A plastic bag full of plastic waste.

Plastic Packaging

Plastic production requires the use of chemicals of high concern and is responsible for a significant percentage of toxic chemical releases to the environment. 50% of all plastics produced are used for single-use purposes. Humans are estimated to inadvertently ingest a credit card worth of plastic every week. For more information about single use food service ware, please see the Single-use Food Service Ware section.

Proposed procurement goals: 
Public policy:
  • Introduce bans on throw-away packaging products. A variety of these bans exist–from the California and New York state bans on disposable hotel toiletry containers, to bans on disposable cups at government facilities in Scotland and cities in Ireland.
  • Support Extended Producer Responsibility (EPR) laws and regulations that include strong toxics reduction goals and implement packaging material fees (see Maine model below)
  • Ban single-use plastic and place a 10-cent fee on single-use bags
  • Prohibit outdoor balloon releases
  • Prohibit the sale and use of all balloons 
Stretch goals: 
Case studies and resources:
  • For more information on plastic packaging policies see RPN’s Supply Chain Plastic Packaging Reduction Project
  • Maine: Governor Mills signed LD 1541 into law, making Maine the first state in the nation to pass an Extended Producer Responsibility (EPR) law for packaging in response to a steady increase in packaging materials, including those from online retail, that is driving up costs for local cities and towns. The new law is expected to increase recycling rates, reduce packaging pollution, and save taxpayers money.
  • Natural Resources Council of Maine: At least 500 brand owners that do business in Maine already participate in Canada’s recycling programs through EPR for Packaging.
  • Natural Resources Council of Maine: Map of countries/ provinces with EPR packaging laws
  • Laws to eliminate or reduce plastic bags are on the rise
  • State of Washington, May 2021: The governor signed Senate Bill 5022, which will reduce plastic pollution in Washington by banning certain expanded polystyrene foam products (colloquially, Styrofoam), such as coolers, packing peanuts and food service products such as hinged clamshells, plates, and cups.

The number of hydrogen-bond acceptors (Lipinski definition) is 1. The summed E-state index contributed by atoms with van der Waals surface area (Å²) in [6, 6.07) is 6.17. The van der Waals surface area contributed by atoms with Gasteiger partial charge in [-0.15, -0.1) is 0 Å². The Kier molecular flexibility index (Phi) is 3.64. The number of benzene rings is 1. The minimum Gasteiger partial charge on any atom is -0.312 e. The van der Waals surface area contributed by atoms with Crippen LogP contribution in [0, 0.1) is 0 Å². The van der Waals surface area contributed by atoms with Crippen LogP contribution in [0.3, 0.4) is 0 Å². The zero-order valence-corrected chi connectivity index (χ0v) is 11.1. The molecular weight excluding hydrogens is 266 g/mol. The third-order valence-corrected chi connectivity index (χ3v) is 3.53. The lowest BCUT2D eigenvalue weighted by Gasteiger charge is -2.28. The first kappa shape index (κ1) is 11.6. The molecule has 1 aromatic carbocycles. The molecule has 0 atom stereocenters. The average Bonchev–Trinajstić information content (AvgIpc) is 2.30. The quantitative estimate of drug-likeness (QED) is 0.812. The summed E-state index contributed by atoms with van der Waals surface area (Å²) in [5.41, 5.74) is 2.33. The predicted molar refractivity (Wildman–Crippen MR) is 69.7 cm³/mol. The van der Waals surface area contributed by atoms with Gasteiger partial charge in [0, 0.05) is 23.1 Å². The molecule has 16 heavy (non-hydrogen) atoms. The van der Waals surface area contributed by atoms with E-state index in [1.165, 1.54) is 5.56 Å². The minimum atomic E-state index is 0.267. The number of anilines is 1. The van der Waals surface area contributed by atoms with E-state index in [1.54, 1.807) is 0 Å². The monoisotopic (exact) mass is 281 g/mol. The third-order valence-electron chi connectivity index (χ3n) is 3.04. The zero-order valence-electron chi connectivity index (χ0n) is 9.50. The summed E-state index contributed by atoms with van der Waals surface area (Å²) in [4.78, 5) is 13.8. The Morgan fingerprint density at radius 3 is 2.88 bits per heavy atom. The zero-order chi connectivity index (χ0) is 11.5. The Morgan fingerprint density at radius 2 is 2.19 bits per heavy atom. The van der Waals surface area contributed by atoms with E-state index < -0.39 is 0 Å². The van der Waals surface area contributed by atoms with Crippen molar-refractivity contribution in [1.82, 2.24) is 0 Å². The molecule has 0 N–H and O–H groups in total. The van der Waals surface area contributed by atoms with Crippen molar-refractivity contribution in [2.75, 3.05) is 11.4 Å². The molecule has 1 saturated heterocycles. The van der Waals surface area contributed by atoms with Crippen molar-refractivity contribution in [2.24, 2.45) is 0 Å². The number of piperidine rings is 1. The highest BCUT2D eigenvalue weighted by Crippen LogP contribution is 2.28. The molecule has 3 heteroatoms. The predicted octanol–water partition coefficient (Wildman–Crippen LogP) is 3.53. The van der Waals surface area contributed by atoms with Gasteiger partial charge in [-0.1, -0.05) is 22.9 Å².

• Portland, OR, June 2011: The city issued a Request for Proposals (RFP 112644) for Electrical and Electronics Supplies that asks vendors about the packaging they plan to use to deliver products to the City. This bid solicitation document states: Describe the delivery packaging, and the recyclability thereof, that will be used for the proposed products. Specifically address a) Packaging materials used (cardboard, plastic film, hangers (metal or plastic), etc.) b) Recycled content of packaging materials c) Recyclability of packaging at City facilities (NOTE: the City does not have the capability to readily recycle Styrofoam, molded plastics, or plastic film) d) Whether packaging is taken‐back by your firm (as part of delivery services) for reuse or recycling.
  • Seattle, WA, Portland, OR and several municipalities in Canada have promoted the use of reusable totes in their contracts. RPN
  • Seattle, WA: Seattle and Gateway partnered to develop a reusable cart for equipment deliveries and storage. The cart holds up to 24 computers, eliminating the need for packaging such as cardboard, polystyrene, and plastic wrap. The cart is not only easy to use, but its efficient design helps save storage space. The cart is also used to return old computers to Gateway at their end‐of‐life as part of the City’s asset recovery program.
  • Maryland: Where an EPA CPG does not exist for a product category, that product must contain a minimum of 30% post-consumer recycled content or 50% total recycled content.